As we start this series, we want to take a look into the past, especially around the time when the Protestant Reformed Churches had her beginnings. For those who can trace their family history to the early years, there may well be as many stories to tell as there are members. Moving forward, it is my hope to explore several of these family histories and stories…your stories. As I mentioned in my previous article, I want to hear from you. I want to hear about your family history. We begin with the Holstege family then, because we have to begin somewhere, and I just so happen to be one!
Before we dive into the Holstege family history, as it relates to 1924 and the PRCA, I think it could be beneficial to look back even further in time. Since most, if not all early members of the PRCA were of Dutch descent, it may help us to explore and try to come to some understanding of what conditions and circumstances were like in The Netherlands that prompted many of our forefathers to make the life-changing decision of immigrating to America, the Holstege family being among them.
Our eventual focus will be on my great-grandfather, Lambert Holstege (1880-1950).1 Lambert was only five months old when he arrived on the eastern shores of the USA in May 1881. He was the youngest traveler in his group, making up three generations coming off that ship in New York. Included were his grandparents, parents, uncles, aunts, siblings, and a cousin. They left behind the humble village of Doornspijk in the province of Gelderland and settled eventually in Ottawa County, Michigan, near Hudsonville.
The little that we know about these Holstege immigrants from Gelderland is that they were simple farmhands or gardeners, laboring for others. They were likely members in the Secession (Afscheiding) churches. After getting themselves settled in Michigan, they were able to secure land and proceeded to farm on their own. It appears that most of them joined Beaverdam Reformed Church, and soon thereafter transferred to Beaverdam Christian Reformed Church.
What motivated my forefathers and perhaps yours and many others to pack up and leave for America? Here are a few factors, to consider, which could give us clues.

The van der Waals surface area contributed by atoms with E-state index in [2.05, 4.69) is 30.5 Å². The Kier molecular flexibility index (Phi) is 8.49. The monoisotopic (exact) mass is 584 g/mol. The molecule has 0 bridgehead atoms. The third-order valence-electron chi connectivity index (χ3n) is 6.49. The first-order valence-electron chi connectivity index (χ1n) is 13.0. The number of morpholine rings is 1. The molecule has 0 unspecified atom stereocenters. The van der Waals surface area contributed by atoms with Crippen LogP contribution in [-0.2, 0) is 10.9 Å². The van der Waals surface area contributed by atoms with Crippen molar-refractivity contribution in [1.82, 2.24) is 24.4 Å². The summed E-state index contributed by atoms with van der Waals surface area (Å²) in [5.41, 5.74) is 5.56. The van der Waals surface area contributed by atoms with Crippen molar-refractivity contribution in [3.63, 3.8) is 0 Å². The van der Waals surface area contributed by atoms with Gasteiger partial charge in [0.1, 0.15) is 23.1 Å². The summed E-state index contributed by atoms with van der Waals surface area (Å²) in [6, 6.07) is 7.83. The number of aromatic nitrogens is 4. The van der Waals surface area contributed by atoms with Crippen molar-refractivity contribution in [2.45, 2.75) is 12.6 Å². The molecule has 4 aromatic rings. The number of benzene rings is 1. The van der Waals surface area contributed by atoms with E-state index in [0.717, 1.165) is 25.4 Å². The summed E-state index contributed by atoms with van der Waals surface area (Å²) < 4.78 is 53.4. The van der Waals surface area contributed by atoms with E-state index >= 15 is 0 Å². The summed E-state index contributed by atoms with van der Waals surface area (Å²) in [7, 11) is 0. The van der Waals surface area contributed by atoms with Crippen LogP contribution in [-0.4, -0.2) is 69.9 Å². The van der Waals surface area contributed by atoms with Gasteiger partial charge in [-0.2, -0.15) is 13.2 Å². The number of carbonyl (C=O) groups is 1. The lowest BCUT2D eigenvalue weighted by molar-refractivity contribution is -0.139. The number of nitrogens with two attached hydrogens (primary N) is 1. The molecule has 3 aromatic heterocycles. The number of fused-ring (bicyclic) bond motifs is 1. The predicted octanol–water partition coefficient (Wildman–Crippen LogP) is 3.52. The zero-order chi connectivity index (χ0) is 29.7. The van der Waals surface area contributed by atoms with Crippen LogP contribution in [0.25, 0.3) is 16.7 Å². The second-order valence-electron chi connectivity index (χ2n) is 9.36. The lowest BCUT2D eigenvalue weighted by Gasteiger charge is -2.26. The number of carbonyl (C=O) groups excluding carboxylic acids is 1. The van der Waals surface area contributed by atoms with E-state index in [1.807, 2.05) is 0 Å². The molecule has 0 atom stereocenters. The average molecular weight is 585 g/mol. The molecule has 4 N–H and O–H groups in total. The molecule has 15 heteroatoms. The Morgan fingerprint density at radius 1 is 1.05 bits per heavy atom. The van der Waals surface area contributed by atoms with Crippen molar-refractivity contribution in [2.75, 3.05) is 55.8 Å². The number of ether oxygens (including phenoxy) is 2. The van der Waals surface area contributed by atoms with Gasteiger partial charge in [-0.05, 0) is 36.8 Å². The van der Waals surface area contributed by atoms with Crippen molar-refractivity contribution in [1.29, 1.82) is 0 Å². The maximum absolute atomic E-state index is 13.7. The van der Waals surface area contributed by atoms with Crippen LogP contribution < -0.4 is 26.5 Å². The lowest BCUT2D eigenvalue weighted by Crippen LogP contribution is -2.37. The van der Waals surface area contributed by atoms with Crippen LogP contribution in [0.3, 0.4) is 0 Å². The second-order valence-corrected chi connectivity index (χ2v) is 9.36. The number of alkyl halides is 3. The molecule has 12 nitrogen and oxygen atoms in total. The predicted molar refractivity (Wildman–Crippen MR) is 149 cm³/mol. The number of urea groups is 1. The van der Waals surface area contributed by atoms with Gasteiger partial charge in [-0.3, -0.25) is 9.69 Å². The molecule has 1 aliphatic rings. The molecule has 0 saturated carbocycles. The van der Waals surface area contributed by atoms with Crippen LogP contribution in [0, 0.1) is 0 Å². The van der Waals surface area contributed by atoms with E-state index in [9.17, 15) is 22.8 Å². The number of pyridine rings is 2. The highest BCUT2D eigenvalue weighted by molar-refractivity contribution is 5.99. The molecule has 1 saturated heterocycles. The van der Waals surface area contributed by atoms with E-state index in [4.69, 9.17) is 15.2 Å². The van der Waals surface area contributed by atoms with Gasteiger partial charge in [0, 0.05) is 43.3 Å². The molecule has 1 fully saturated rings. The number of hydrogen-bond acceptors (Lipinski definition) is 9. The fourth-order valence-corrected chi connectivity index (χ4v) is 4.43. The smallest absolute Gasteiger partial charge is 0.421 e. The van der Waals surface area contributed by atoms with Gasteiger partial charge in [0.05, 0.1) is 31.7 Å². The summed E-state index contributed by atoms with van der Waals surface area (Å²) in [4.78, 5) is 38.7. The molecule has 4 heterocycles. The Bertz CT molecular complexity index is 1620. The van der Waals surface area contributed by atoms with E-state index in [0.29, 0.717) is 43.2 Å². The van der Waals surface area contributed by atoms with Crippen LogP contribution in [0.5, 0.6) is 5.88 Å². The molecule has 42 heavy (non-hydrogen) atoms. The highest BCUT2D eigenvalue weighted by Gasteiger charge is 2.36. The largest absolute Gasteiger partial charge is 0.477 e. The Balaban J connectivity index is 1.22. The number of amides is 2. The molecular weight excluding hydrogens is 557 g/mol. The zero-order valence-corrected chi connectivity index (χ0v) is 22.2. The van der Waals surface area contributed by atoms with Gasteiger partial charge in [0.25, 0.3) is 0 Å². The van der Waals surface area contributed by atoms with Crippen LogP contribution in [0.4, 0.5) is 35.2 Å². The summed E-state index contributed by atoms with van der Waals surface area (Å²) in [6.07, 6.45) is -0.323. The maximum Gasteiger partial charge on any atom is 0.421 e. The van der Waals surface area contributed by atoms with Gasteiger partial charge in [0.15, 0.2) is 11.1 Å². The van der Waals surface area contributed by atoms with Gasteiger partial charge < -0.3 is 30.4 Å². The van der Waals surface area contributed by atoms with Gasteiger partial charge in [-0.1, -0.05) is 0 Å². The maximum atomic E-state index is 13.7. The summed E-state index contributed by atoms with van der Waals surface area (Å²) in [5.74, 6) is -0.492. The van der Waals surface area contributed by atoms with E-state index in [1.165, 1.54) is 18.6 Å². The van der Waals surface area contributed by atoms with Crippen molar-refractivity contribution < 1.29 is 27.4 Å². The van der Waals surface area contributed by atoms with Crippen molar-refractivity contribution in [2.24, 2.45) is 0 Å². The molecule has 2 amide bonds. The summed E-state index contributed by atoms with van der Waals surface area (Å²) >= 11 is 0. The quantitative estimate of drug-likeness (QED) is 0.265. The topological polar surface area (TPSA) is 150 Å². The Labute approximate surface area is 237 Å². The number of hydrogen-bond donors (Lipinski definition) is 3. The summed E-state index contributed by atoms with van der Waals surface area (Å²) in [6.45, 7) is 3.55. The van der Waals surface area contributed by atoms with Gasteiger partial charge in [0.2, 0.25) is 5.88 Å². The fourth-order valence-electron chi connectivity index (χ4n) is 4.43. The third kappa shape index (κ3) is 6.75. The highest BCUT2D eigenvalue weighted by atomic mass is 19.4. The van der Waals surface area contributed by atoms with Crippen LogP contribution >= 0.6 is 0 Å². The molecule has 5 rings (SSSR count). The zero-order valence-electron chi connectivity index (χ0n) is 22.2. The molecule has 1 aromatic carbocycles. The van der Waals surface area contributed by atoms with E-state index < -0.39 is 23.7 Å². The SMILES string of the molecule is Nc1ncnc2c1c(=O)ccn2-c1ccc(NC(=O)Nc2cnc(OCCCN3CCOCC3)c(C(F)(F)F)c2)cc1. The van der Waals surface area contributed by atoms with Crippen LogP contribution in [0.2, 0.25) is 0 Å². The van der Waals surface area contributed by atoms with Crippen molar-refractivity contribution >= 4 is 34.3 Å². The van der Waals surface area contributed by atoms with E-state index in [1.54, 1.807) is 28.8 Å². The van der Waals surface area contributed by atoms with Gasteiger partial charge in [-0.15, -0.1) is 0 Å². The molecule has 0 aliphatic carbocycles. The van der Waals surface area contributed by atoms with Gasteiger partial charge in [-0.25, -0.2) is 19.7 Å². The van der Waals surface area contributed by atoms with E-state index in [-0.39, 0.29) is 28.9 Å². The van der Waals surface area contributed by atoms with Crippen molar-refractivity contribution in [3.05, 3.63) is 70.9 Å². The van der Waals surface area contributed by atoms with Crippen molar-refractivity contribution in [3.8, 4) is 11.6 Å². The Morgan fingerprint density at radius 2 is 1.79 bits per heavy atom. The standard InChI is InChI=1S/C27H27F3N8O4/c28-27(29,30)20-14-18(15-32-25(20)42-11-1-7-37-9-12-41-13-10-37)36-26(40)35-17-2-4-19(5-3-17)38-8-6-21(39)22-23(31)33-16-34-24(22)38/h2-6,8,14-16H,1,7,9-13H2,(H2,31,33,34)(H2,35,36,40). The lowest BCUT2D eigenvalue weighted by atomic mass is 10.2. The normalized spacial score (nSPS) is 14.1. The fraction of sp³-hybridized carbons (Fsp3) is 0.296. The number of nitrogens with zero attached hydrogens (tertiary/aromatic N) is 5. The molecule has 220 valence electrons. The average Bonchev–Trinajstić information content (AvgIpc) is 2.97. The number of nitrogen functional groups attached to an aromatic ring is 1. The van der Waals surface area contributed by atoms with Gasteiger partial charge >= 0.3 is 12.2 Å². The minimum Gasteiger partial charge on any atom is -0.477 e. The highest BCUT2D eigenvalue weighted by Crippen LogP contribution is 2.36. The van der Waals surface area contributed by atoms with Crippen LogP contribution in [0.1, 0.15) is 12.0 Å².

First, regarding their socio-economic status, they match the description, written in several sources, of those who predominately made up the membership in the Secession churches. Dr. James D. Bratt describes these members as being “…the hired hands, the poorer farmers, and the small tradesmen….”2 Bratt also quotes from official government reports which “…described Seceder membership as ‘for the most part…from the lowest ranks, uncultured, the least significant, having no man of name among them.”3 They belonged to the “kleine luyden” (common/ small folk). Henry S. Lucas, in his book, Netherlanders in America, informs us about the difficult economic conditions in The Netherlands, brought on in part by politics, government policy, and the potato famine.4 Added to that, to be a part of the Secession meant enduring persecution, including economic hardships.
The poor, uneducated citizens of The Netherlands who became part of the Secession, were nevertheless pious, spiritually minded people. They did not like the apostasy and worldliness that had taken over the national state church and the citizenry of the country.
All sorts of spiritual and unspiritual elements were brought together under one roof…Christian discipline grew lax, spiritual life was reprehensible, and rationalistic errors forced their way into the church…. The Reformed doctrines of 1618-1619 were despised. Some of the common people, especially of Gelderland, still maintained the confession of the fathers, but the majority of the leaders were bitterly opposed to it.5
The Seceders, then, became less inclined to remain patriotic to their fatherland and more inclined to say farewell.
Also, of interest are some difficult and divisive conflicts that arose among the Secession churches in The Netherlands during the years 1840-1890. For further reading, I refer you to Rev. Joshua Engelsma’s recent excellent book titled Watchman on the Walls of Zion.6 Living in Gelderland, the Holsteges were under the guidance and care of Rev. Anthony Brummelkamp, who was in charge of the whole province. According to Rev. Engelsma, “The introduction of [the] wellmeant offer [of the gospel] was due primarily to Anthony Brummelkamp. Already in September 1841, some of Brummelkamp’s parishioners objected to his preaching of the well-meant offer.”7 Could any of these things have played a role in the Holstege family’s decision to leave?
Regardless of how the ecclesiastical events in The Netherlands affected them specifically, they certainly were affected, along with many others who boarded ships for America, starting in 1846 with those who came with the Reverends A. VanRaalte and H. Scholte. After reviewing some of this history, what this does say to me is that those coming to America from the Secessionist churches could have different ways of looking at things, depending upon the geographic location they were from in The Netherlands.
With this background information, we will return to the life of Lambert Holstege, the Lord willing, next time.
1 Many thanks to Sharon Kraker (Holstege) for the research she has done and was willing to share.
2 Dutch Calvinism in Modern America: A History of a Conservative Subculture (Grand Rapids, MI: Wm. B. Eerdmans, 1984), 6.
3 Bratt, 6.
4 The subtitle is Dutch Immigration to the United States and Canada, 1789-1950 (Grand Rapids, MI: Wm. B. Eerdmans, 1989), cf. 50-57.
5 Henry Danhof and Herman Hoeksema, Sin and Grace, tr. C. Hanko (Grandville, MI: Reformed Free Publishing Association, 2003), 4-5.
6 The subtitle is The Life and Influence of Simon VanVelzen (Jenison, MI: Reformed Free Publishing Association, 2021), cf. especially chapter 10, “The Robbers Synod.”
7 J. Engelsma, 143.